Courtesy of the Neanderthal Museum

11:02am

Fri January 25, 2013
Krulwich Wonders...

Falling Off The Moon

Originally published on Fri January 25, 2013 3:42 pm

YouTube

5:33am

Sat January 12, 2013
Krulwich Wonders...

Phooey On Flu

A lot of you have had it by now, or are having it or are about to be exposed. This year's flu is called "H3N2" and this week it's doing big business in about 47 states, Chicago and New York. If you've had a flu shot and if you wash your hands several times a day for 20 seconds, (which is the time it takes to hum "Happy Birthday to You" two times through) you might reduce your odds of getting sick.

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4:06am

Sat January 5, 2013
Krulwich Wonders...

A Very, Very, Very Delicate Balance

Originally published on Tue January 15, 2013 10:50 am

Stone balance art by Gravity Glue.
Courtesy of Gravity Glue

9:38am

Wed January 2, 2013
Krulwich Wonders...

Grrr, Said The Grylloblattid. I'm Not Leaving. Not Yet.

Originally published on Wed January 2, 2013 3:01 pm

Robert Krulwich NPR

10:26am

Mon December 31, 2012
Krulwich Wonders...

Another Year And I'm Still Here: A New Year's Meditation

Originally published on Tue January 1, 2013 10:17 am

Rogier Wieland Vimeo

Updated Jan. 1, 2013: I've added a postscript to this post. You can find it at the bottom of this page.

Look at yourself. Right now.

You are muscle,skin, bone, brain, blood, warmed by energy, and all of you, every cell, even the subsets of those cells, all trillions and trillions of them, are going to tire, waste and depart. In 10 years almost every bit of you will have been replaced by new bits.

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9:40am

Wed November 21, 2012
Krulwich Wonders...

Double Thanks

Originally published on Wed November 21, 2012 10:58 am

monkey
vimeo

10:05am

Mon November 19, 2012
Krulwich Wonders...

Why Not Say It Simply? How About Very Simply?

Originally published on Tue November 20, 2012 10:27 am

xkcd: "Another thing that is a bad problem is if you're flying toward space and the parts start to fall off your space car in the wrong order. If that happens, it means you won't go to space today, or maybe ever."
xkcd

There are people (and I hear from them constantly) who think if a subject is sophisticated, like science, the language that describes it should be sophisticated, too.

If smart people say torque, ribosome, limbic, stochastic and kinase, then the rest of us should knuckle down, concentrate and figure out what those words mean. That's how we'll know when we've learned something: when we've mastered the technical words.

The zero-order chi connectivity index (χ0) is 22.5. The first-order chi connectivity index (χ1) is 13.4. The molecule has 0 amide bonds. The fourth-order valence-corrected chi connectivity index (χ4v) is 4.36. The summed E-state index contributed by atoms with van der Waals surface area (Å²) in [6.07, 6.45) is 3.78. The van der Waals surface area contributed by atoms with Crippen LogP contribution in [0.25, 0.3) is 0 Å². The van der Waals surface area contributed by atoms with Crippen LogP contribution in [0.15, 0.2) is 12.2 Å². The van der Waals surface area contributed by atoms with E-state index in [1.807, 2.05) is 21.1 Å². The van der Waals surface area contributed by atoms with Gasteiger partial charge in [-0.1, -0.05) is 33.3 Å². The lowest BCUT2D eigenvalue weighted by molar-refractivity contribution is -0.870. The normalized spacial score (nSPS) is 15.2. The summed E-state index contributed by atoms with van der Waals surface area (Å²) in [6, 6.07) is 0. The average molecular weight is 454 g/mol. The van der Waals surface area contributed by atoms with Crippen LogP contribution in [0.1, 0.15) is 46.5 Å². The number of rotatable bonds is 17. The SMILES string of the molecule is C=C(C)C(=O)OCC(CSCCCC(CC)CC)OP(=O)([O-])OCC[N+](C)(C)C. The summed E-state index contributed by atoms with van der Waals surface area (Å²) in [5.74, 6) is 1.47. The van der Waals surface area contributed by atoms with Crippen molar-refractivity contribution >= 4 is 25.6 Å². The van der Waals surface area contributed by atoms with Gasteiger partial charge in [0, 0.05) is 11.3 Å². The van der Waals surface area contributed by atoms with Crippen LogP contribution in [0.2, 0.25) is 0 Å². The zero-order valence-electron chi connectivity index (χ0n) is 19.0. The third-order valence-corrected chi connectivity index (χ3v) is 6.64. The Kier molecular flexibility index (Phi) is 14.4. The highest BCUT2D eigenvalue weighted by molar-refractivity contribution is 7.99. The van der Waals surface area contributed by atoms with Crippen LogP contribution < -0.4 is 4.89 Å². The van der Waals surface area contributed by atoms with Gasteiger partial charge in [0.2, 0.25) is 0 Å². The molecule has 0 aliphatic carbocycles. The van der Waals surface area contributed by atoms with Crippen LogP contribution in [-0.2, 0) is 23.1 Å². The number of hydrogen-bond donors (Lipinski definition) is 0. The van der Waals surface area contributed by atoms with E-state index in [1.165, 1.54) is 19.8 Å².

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3:28am

Sat November 17, 2012
Krulwich Wonders...

The Big Apple's Mayor Makes A Very Scary Video

Originally published on Sat November 17, 2012 8:15 am

YouTube

8:21am

Tue November 13, 2012
Krulwich Wonders...

Death, But Softly

Originally published on Mon March 25, 2013 12:35 pm

Michel de Montaigne
Wikimedia Commons

It was 1569, or maybe early 1570, when it happened: A young French gentleman was out for a ride with his workers, all of them on horseback, when suddenly, "like a thunderbolt," he felt something thick and fleshy slam him from behind. (It was an overzealous, galloping assistant who couldn't stop in time.) Michel de Montaigne's horse crumbled, he went flying up, then down, he crashed to the ground. Then things went black.

When he came to, a minute or so later, he says,

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6:34am

Sat November 10, 2012
Krulwich Wonders...

Finnish Underwater Ice Fishing Mystery Finally Solved

That's ordinary air pouring out of the pail.
YouTube

6:59am

Mon October 29, 2012
Krulwich Wonders...

Celebrating Autumn All Year Round ... By Becoming A Leaf

Originally published on Mon October 29, 2012 9:04 am

Piotr Naskrecki

It is autumn, and where I live the leaves are peaking; there is a riot of them everywhere, narrow ones, broad ones, droopy ones, crunchy ones. Leaves come in so many shapes, hues, textures — the closer you look, the more differences you see. Botanists have names for every leaf type, and clumped together, says writer Robert Dunn, they sound like free verse poetry ...